When Gernot Hüsam took over as director of the Coppenbrügge museum, which is housed in the old Spiegelberg castle, he was aware of the work of Wöller and others.
It was only when I discovered that [the museum] had long been in the possession [of] an official deed from the year 1013 referring to the Koppanberg that it dawned on me that there was more to [Wöller’s] theory than had previously been supposed (28).1
II. Etymological Origins of the name Koppen
Koppen may mean head, or is perhaps derived from cupa as in “a cup or grail, itself possibly alluding to the Teufelsküche and it’s scooped-out formation” (Scutts, 25-6).1
If head is the origin of the name, it could be in reference to two megalithic carvings known today as Adam and Eve. These are estimated to have been a significant destination for pre-christian pilgrims for as many as 8,000 years (24).1 There is ample evidence to suggest that the Koppen never passed out of use as a site of worship and has been in continual use to this day. More on this below in section IV.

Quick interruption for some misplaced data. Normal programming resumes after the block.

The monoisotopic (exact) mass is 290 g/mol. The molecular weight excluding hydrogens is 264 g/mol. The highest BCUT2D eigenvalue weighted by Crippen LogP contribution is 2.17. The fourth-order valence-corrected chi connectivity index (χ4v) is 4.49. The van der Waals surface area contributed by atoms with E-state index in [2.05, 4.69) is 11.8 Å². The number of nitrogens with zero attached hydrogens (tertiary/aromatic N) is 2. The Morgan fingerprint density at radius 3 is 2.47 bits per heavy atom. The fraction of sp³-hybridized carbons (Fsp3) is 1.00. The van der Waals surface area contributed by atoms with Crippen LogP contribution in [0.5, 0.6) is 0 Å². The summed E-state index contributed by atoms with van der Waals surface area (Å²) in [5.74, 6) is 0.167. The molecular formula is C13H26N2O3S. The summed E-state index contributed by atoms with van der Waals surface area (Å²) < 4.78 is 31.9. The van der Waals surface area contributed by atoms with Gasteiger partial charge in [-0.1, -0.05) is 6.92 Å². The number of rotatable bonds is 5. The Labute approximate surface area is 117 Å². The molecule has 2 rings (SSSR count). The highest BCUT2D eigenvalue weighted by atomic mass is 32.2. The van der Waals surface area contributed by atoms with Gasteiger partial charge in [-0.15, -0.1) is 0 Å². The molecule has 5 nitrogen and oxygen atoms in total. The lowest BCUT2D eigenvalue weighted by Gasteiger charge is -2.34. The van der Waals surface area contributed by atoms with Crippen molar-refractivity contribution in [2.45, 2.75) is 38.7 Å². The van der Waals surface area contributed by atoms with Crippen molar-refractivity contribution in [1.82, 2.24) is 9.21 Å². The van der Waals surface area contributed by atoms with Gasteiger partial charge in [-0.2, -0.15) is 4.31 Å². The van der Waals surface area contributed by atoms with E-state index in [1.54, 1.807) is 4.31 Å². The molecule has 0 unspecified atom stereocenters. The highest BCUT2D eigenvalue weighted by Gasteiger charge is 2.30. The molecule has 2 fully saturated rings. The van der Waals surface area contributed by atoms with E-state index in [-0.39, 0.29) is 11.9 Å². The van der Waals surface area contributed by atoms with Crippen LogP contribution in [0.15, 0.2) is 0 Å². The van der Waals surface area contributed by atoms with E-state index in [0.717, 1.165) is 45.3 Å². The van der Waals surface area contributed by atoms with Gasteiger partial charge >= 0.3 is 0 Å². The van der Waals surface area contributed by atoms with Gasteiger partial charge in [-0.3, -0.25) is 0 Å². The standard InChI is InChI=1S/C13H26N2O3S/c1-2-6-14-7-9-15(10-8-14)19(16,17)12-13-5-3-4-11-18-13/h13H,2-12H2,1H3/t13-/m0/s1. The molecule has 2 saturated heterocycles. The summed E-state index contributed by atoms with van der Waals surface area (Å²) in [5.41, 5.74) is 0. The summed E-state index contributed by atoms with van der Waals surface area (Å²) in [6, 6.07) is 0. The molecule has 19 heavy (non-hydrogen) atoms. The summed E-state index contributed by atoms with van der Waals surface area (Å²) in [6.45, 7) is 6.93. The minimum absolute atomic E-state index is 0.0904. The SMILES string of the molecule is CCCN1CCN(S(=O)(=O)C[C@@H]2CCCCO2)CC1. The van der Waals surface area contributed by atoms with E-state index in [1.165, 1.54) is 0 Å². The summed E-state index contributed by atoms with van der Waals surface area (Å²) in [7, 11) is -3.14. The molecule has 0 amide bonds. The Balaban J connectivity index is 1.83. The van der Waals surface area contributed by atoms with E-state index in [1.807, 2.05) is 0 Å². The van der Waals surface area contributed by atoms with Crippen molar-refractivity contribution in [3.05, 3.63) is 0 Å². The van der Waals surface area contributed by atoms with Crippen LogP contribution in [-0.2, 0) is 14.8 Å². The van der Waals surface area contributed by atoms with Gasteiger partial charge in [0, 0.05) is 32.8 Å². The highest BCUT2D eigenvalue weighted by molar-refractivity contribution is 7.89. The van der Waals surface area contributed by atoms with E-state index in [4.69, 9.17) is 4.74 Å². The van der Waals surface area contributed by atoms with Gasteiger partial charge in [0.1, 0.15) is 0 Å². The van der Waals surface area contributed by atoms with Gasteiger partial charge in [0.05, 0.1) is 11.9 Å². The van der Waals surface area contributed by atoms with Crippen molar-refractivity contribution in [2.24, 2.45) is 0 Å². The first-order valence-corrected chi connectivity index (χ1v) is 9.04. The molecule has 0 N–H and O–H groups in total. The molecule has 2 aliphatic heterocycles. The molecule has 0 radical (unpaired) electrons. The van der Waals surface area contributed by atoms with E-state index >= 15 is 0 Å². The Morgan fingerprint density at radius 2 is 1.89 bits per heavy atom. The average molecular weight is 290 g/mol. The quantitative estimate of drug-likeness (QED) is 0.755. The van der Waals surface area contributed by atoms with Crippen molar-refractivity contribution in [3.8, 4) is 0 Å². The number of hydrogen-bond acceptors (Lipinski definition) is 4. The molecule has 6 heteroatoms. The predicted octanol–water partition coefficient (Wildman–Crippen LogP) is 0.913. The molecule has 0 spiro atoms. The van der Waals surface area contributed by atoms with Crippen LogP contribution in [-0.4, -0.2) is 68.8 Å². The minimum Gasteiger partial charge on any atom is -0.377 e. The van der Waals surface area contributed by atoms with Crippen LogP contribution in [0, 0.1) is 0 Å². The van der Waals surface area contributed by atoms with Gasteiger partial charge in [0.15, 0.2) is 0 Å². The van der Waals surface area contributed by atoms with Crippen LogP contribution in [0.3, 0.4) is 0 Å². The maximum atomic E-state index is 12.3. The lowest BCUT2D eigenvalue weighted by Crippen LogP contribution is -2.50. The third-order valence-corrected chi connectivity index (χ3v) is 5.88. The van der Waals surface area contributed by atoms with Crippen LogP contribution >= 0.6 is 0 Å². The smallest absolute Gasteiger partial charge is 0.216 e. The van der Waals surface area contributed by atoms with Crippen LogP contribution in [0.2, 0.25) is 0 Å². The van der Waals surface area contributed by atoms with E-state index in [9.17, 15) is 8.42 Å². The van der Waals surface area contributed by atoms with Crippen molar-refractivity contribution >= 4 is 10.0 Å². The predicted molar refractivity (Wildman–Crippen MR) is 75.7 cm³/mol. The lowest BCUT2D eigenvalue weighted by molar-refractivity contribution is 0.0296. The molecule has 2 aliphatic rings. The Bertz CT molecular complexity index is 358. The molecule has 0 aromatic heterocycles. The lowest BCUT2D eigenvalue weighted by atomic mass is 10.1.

If cup is the intended referent, then we look to the Teufelsküche as the source for Koppen. According to tradition it is the locus delicti where 130 Hameler youths met their end:
…near [the] summit of the Ithberg is a level basin-like structure scooped out of the rocks and full of boulders strewn around as though shaken by the De’el himself. This was reportedly the site of human sacrifices or at least occult events in the past, some of them even after the introduction of Christianity (24-5).1
The Teufelsküche, the Devil’s Kitchen, on the Koppen 9 miles east of Hamelin seems like the missing puzzle piece that has been right in front of us on the table all along. With it, we can reconstruct a coherent narrative that is faithful to the earliest written and oral sources.
III. The Mörsperg Watercolor Represents the Most Detailed and Coherent Narrative we Have
We return to the watercolor painted by Augustin von Mörsperg of Alsace, dating from 1592. It is clear that Mörsperg did his research. Like a good film or novel, there is no detail of his painting that can be considered accidental. As the earliest surviving pictorial representation of the Pied Piper it is an allegorical painting in the medieval style and it bears considerable analysis.
First, the Sinister
The figure of the piper towers over the rest of the painting on the left, or in accordance to the word’s heraldic usage, the sinister side. The double meaning, of also being underhanded and malicious, is intentional. He is the unmistakable villain in the painting; “…read dangerous, evil and seductive,” Hüsam tells us (33).1